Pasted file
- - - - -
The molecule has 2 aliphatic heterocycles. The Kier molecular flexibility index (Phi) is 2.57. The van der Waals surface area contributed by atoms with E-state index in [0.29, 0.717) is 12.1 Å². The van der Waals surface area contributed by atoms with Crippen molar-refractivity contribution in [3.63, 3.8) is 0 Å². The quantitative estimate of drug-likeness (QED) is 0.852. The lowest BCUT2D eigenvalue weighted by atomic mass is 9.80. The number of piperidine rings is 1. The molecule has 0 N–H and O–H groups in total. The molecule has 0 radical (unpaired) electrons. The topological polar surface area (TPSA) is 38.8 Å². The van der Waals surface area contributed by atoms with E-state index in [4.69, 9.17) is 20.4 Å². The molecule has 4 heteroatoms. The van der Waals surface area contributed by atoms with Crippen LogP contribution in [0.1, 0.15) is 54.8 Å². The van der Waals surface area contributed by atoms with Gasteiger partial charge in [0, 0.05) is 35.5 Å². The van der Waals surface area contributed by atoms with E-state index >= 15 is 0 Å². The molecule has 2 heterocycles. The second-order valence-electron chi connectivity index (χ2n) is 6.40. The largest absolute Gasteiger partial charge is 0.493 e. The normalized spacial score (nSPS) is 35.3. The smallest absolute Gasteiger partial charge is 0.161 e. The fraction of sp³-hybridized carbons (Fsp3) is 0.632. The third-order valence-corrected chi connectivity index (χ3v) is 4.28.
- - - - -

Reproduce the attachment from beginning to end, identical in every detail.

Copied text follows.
The molecule has 2 aliphatic heterocycles. The Kier molecular flexibility index (Phi) is 2.57. The van der Waals surface area contributed by atoms with E-state index in [0.29, 0.717) is 12.1 Å². The van der Waals surface area contributed by atoms with Crippen molar-refractivity contribution in [3.63, 3.8) is 0 Å². The quantitative estimate of drug-likeness (QED) is 0.852. The lowest BCUT2D eigenvalue weighted by atomic mass is 9.80. The number of piperidine rings is 1. The molecule has 0 N–H and O–H groups in total. The molecule has 0 radical (unpaired) electrons. The topological polar surface area (TPSA) is 38.8 Å². The van der Waals surface area contributed by atoms with E-state index in [4.69, 9.17) is 20.4 Å². The molecule has 4 heteroatoms. The van der Waals surface area contributed by atoms with Crippen LogP contribution in [0.1, 0.15) is 54.8 Å². The van der Waals surface area contributed by atoms with Gasteiger partial charge in [0, 0.05) is 35.5 Å². The van der Waals surface area contributed by atoms with E-state index >= 15 is 0 Å². The molecule has 2 heterocycles. The second-order valence-electron chi connectivity index (χ2n) is 6.40. The largest absolute Gasteiger partial charge is 0.493 e. The normalized spacial score (nSPS) is 35.3. The smallest absolute Gasteiger partial charge is 0.161 e. The fraction of sp³-hybridized carbons (Fsp3) is 0.632. The third-order valence-corrected chi connectivity index (χ3v) is 4.28.